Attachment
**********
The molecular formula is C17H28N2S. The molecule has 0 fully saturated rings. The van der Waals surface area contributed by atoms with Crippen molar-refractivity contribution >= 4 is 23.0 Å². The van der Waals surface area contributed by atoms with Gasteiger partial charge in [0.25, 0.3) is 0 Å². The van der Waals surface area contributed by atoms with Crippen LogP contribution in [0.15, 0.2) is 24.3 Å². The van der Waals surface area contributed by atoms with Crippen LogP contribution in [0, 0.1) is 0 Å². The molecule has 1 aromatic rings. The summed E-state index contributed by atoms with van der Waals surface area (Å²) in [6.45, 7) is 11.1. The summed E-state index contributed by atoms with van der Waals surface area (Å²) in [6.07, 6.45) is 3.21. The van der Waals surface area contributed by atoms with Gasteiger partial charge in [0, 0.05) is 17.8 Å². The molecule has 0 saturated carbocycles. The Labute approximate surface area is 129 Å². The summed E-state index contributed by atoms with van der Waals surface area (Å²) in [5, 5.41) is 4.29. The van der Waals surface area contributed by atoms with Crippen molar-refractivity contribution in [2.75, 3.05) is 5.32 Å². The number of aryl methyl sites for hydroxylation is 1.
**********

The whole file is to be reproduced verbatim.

The molecular formula is C17H28N2S. The molecule has 0 fully saturated rings. The van der Waals surface area contributed by atoms with Crippen molar-refractivity contribution >= 4 is 23.0 Å². The van der Waals surface area contributed by atoms with Gasteiger partial charge in [0.25, 0.3) is 0 Å². The van der Waals surface area contributed by atoms with Crippen LogP contribution in [0.15, 0.2) is 24.3 Å². The van der Waals surface area contributed by atoms with Crippen LogP contribution in [0, 0.1) is 0 Å². The molecule has 1 aromatic rings. The summed E-state index contributed by atoms with van der Waals surface area (Å²) in [6.45, 7) is 11.1. The summed E-state index contributed by atoms with van der Waals surface area (Å²) in [6.07, 6.45) is 3.21. The van der Waals surface area contributed by atoms with Gasteiger partial charge in [0, 0.05) is 17.8 Å². The molecule has 0 saturated carbocycles. The Labute approximate surface area is 129 Å². The summed E-state index contributed by atoms with van der Waals surface area (Å²) in [5, 5.41) is 4.29. The van der Waals surface area contributed by atoms with Crippen molar-refractivity contribution in [2.75, 3.05) is 5.32 Å². The number of aryl methyl sites for hydroxylation is 1.